Jan 24, 2013 9:00 AM by Robert Preidt
THURSDAY, Jan. 24 (HealthDay News) -- Hospital patients admitted as emergency cases on public holidays are more likely to die within the month than those admitted on other days, according to a study from the United Kingdom.
Researchers looked at the seven-day and 30-day death rates among about 20,000 patients admitted as emergencies to a district general hospital in Scotland between 2008 and 2010. About 6 percent of the patients were admitted on public holidays, 77 percent on weekdays and the remainder on weekends.
Overall, 771 patients (3.8 percent) died within seven days of being admitted to the hospital, and 1,780 (8.9 percent) died within 30 days, the investigators reported in the study published online Jan. 24 in the Emergency Medicine Journal.
Nearly 6 percent of the patients admitted on a public holiday died within seven days and about 11 percent of them died within 30 days, versus about 4 percent and nearly 9 percent, respectively, of those admitted on other days, the findings showed.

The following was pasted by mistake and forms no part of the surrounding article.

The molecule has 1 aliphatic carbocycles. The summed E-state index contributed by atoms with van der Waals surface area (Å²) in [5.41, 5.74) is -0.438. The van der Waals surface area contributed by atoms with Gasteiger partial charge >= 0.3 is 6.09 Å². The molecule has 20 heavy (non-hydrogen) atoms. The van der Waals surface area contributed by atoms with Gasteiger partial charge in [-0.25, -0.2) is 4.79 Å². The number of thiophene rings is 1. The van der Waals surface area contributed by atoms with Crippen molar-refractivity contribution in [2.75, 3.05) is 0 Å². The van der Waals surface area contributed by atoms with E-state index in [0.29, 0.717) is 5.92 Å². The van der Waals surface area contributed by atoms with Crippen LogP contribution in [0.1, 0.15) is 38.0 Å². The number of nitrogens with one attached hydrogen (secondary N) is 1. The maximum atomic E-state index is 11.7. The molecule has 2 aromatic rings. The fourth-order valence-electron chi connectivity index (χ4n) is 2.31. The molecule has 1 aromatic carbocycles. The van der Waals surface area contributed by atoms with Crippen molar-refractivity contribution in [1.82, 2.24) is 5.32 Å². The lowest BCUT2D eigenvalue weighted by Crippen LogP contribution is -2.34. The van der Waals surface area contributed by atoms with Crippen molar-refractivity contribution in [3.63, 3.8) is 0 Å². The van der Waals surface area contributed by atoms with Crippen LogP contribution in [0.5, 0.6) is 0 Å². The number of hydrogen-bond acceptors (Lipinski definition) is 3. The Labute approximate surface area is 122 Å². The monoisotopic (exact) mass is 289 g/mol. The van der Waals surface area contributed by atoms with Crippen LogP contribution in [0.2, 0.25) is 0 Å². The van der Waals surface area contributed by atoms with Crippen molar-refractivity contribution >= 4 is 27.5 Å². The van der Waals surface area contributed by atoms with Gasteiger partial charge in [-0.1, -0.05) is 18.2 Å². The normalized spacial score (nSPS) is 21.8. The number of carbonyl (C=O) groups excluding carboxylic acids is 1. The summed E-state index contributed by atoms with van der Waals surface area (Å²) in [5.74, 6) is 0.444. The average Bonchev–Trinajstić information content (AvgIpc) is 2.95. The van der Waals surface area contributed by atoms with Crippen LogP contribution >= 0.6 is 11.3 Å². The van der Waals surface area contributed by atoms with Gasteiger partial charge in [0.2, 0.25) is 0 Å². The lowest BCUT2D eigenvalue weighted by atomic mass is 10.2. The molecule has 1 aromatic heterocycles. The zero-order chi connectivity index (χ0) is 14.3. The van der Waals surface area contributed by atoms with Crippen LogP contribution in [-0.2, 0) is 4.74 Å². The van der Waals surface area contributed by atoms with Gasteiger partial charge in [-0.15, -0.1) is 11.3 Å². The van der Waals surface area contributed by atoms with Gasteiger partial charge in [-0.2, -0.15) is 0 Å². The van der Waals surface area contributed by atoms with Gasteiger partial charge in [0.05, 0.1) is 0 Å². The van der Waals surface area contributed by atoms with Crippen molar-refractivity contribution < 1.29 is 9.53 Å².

Compared to patients admitted on weekdays, those admitted on weekends tended to be a bit older, less likely to have cancer and more likely to have a respiratory problem, the authors said in a journal news release. Patients admitted on public holidays were also more likely to have a respiratory problem. Otherwise, there were no distinctive differences between the patients in the study.
There were no differences noted in senior doctor staffing on weekdays and normal weekends. However, public holidays are often part of a three- or four-day weekend, which results in what the study authors called a "cumulative effect" on hospital staffing.
"If we assume that patients with severe illnesses are no more likely to be admitted on any one day of the week than any other, then it becomes difficult to escape the view that a cumulative effect of lack of services and/or lack of doctors on public holidays must have a part to play in the higher public holiday mortality demonstrated in this study," concluded Dr. Sian Finlay, of the Dumfries and Galloway Royal Infirmary in Scotland, and colleagues.
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